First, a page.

The life of an electrician can be early starts and late finishes that all take a toll on the body over time.
Are electricians content with their work?
It’s hard to speak for every electrician in the land. You never know what’s going on in someone’s personal life that translates into their work-life, making them seem miserable and down with the job.
However, there are surveys to suggest that electricians are not happy in their work, and then there are studies that say electricians enjoy a high level of job satisfaction.
Most folks would agree that the finding of surveys and studies can be contradictory, and in the electrician’s case, there is no real evidence to say either way they are content or not content.
Is becoming self-employed as an electrician easy?
In terms of entering into a business, it’s relatively easy for an electrician to transition from being employed to becoming self-employed.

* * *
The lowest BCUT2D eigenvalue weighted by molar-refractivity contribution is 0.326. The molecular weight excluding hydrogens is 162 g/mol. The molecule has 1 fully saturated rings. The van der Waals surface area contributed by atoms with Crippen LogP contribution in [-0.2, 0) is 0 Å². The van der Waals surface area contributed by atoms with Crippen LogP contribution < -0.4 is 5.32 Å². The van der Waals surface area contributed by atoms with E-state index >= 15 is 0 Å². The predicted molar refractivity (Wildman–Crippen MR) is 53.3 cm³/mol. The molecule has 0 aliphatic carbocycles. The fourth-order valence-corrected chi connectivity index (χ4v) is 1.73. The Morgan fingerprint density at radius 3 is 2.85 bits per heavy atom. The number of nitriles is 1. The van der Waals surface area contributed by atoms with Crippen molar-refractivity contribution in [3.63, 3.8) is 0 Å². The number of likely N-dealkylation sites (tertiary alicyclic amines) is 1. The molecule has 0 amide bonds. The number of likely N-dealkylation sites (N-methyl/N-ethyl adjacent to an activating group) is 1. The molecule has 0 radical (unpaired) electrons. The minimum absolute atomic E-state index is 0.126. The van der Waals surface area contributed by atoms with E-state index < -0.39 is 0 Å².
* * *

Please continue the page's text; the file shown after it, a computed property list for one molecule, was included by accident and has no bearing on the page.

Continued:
The main things needed are:
- Transportation to and from your customer, such as a van
- Tools of the trade
- Business cards
- Signage for the vehicle
- Logo ( can come later)
- Business bank account
- Inform HMRC
- Write a business plan
- Decide if you want to be a sole trader or a limited company
- Buy the required insurances such as public liability
- Find suitable suppliers who can offer a credit line
- Market for clients, estate agents and the like
- Build your brand
This is only part of the list required. It’s a good idea to speak with an accountant before you leap to becoming self-employed.
If you have a good credit score, you can lease a van for less than purchasing a vehicle keeping valuable cash in the bank until you are established.
Speak to your accountant about the pros and cons of vehicle leasing and decide if you want to own the asset and pay tax on it or have a rental showing on the books that is non-taxable.
Clearly, you will need tools of the trade, from the basics to test equipment.
You will need to consider how you will organise your paperwork, from quotes to invoicing. Many electricians opt to use software such as Tradify to deal with these issues.